Each year, in our March issue, we ask prominent musicians to pay tribute to fellow artists who have passed in the previous year. This piece appeared in the March 2016 edition of JazzTimes.
Allen Toussaint was what I would call an undiscovered genius. He was given credit for being able to produce and create the way he did, but he was never labeled a genius and he was one.
The first time I met him I was about 17 and he was three years older. I was auditioning for the New Orleans label Minit Records and got turned down. Then I did a record for Ron Records, and Minit decided they wanted me onboard. Allen was playing piano on that first audition, and I thought he was the man who was saying yes or no on the songs and turned me down. I would always tease him, until one day he finally told me, “I didn’t have any control over that.”
Usually when he was producing me, we knew where we were going before we got to the studio, because back in those days there were only two tracks-no overdubbing, no room for flubs. You can’t come back later and put your vocals on. It was all done at the same time, so we were well rehearsed and well prepared; his parents’ living room was our rehearsal hall. But he wrote “It’s Raining” while it was actually raining, and he didn’t give me the second verse until we were in the studio-I mean literally in the middle of recording! I was recording it when he put the second verse on the music stand in front of me. He had that much confidence in my ability. It became a song I can’t get through a show without doing.
He always studied the artist he was writing for. He listened to their voice and wrote according to their vocal abilities. The songs always fit. When Allen wrote a song for you, it was for you. It was your glove to put on.
As far as his personality, Allen was a gentleman. He was very laidback, very conservative and very introverted. He would have a conversation with you, but he may not be the one to initiate it. He was always gracious, humble, cool, very soft-spoken. Even in anger he wouldn’t yell out; that wasn’t in his nature. You’d really have to push him for him to cry out; his anger was a quiet anger. He would walk over to you and tell you what he needed to say.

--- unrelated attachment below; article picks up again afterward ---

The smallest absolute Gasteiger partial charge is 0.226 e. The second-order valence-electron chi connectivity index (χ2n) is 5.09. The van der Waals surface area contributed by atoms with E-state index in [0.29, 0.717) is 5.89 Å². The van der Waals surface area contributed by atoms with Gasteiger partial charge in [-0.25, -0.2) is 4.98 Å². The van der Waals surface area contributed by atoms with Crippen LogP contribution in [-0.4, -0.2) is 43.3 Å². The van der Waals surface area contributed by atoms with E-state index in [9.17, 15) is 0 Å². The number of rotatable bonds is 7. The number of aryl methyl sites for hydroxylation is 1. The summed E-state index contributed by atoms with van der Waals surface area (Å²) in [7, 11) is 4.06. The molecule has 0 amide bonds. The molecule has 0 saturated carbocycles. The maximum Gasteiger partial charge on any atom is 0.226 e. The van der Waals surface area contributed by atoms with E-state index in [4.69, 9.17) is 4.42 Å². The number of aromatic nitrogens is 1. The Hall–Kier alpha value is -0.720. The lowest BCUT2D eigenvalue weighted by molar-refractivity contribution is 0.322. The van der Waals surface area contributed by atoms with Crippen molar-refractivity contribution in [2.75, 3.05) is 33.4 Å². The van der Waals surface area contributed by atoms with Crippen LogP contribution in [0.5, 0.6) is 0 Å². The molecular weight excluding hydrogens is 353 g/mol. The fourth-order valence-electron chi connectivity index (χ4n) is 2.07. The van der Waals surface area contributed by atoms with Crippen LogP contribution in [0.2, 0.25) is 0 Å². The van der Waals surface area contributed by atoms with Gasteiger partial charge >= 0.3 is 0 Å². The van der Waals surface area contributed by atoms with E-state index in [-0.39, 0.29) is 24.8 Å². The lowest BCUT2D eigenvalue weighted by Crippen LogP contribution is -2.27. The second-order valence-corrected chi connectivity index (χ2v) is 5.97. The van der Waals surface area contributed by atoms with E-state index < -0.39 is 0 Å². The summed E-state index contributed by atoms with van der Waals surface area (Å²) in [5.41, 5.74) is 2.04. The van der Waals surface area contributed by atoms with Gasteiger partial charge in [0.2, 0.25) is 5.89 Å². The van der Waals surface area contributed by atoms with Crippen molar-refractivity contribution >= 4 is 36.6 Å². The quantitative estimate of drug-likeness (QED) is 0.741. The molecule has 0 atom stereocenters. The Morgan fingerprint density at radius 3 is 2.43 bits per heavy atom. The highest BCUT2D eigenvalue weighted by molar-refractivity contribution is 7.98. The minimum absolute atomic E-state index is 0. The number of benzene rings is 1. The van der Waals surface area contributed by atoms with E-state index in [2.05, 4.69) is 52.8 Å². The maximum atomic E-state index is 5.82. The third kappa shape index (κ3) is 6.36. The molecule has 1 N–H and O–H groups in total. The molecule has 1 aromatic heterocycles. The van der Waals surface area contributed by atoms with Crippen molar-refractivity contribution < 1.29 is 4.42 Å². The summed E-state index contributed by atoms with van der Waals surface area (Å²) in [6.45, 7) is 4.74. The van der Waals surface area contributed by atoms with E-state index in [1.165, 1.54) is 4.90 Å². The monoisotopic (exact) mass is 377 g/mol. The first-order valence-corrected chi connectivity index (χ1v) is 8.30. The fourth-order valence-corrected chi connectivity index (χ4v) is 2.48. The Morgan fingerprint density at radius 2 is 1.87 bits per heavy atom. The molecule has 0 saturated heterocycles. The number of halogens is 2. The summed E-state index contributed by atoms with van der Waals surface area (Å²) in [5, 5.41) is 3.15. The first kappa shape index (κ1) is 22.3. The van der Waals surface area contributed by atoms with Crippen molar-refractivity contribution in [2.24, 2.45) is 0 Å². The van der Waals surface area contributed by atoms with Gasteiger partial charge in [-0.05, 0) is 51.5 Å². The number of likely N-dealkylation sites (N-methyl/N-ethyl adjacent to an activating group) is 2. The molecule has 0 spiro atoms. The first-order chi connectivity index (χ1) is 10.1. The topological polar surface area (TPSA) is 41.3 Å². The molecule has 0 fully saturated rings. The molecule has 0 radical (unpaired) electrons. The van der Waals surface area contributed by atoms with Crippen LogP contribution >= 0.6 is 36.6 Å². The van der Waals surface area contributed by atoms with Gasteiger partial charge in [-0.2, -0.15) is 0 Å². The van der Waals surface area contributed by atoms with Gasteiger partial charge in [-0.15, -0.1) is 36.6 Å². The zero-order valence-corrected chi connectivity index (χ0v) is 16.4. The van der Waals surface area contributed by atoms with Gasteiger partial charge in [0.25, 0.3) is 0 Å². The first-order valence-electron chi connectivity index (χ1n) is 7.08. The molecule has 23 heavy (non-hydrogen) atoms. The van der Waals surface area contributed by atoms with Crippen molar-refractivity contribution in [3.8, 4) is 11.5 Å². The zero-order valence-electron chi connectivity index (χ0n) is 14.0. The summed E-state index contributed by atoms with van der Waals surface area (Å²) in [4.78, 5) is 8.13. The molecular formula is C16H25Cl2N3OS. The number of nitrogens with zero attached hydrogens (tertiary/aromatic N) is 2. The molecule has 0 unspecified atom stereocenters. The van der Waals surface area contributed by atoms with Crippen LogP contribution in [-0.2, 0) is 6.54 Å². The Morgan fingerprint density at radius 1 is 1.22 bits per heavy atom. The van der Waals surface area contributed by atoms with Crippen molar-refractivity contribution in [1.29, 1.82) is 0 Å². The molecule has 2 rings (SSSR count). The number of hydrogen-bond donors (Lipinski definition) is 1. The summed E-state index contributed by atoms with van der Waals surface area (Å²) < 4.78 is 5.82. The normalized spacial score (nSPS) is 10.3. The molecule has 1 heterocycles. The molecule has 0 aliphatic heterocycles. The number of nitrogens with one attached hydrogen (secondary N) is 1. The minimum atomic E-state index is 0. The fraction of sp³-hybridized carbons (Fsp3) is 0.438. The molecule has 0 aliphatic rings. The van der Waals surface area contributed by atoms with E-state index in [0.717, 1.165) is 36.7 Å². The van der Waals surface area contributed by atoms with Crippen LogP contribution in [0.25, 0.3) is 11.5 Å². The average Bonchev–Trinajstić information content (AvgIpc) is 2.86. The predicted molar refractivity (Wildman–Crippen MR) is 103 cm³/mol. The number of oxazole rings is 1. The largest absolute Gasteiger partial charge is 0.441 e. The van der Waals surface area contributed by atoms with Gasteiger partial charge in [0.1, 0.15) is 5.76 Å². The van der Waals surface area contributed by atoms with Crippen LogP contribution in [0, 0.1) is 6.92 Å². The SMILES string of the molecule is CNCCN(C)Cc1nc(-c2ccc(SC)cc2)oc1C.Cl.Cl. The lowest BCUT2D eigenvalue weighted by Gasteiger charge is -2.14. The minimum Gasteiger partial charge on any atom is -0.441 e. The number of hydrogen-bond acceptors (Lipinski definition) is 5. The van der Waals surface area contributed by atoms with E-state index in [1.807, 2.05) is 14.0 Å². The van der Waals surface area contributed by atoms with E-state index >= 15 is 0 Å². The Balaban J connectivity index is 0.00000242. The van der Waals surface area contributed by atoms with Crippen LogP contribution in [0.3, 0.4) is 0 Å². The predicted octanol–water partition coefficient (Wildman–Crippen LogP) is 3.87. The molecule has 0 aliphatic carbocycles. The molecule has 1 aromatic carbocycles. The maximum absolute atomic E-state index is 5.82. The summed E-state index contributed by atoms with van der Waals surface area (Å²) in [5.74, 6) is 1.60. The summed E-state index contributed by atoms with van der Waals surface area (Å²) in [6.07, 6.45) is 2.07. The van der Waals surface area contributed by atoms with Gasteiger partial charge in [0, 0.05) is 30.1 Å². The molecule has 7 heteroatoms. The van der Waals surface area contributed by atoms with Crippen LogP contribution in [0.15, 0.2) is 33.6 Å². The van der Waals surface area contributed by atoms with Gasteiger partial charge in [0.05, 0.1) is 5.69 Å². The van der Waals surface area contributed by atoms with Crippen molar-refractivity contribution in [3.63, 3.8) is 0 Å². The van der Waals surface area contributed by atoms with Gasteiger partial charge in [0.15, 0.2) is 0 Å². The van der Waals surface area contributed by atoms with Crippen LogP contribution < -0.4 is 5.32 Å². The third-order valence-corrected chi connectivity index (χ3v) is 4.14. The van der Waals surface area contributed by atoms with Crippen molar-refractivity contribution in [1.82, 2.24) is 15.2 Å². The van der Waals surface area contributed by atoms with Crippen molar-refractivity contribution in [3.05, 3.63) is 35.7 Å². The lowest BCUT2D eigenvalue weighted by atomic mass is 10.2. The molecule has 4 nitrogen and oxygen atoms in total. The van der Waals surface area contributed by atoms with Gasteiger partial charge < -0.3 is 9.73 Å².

He was also a person who always had to have everything just right when it came to clothing. Allen always wore a suit, more than whatever was in style at that time. He didn’t tour until after Katrina, so in the earlier days he was never one to fall into what was current, like the leisure suits; he didn’t have to be style-conscious. Allen did what Allen liked to do for Allen. He wasn’t someone who had to be noticed or had to be seen. To be in his company you didn’t have to acknowledge him in that way. He was not offended if someone didn’t know who he was. He liked being in the background as a producer and songwriter. That was his joy.
The last time I saw Allen was on the Legendary Rhythm & Blues Cruise, where we both performed. It was a couple weeks before he died. He did three sets on the ship and I did four because I did the gospel brunch, and then we did a sit-down talk with NPR, on the history of the music of Louisiana. Allen talked about his aspirations for, and his inspiration from, the city of New Orleans, and about the artists he grew up listening to. He was the picture of health at that time. None of us ever know when we’re gonna go, but if it’s any consolation to his family and friends, he was doing what he loved to do.
Purchase this issue from Barnes & Noble or Apple Newsstand. Print and digital subscriptions are also available.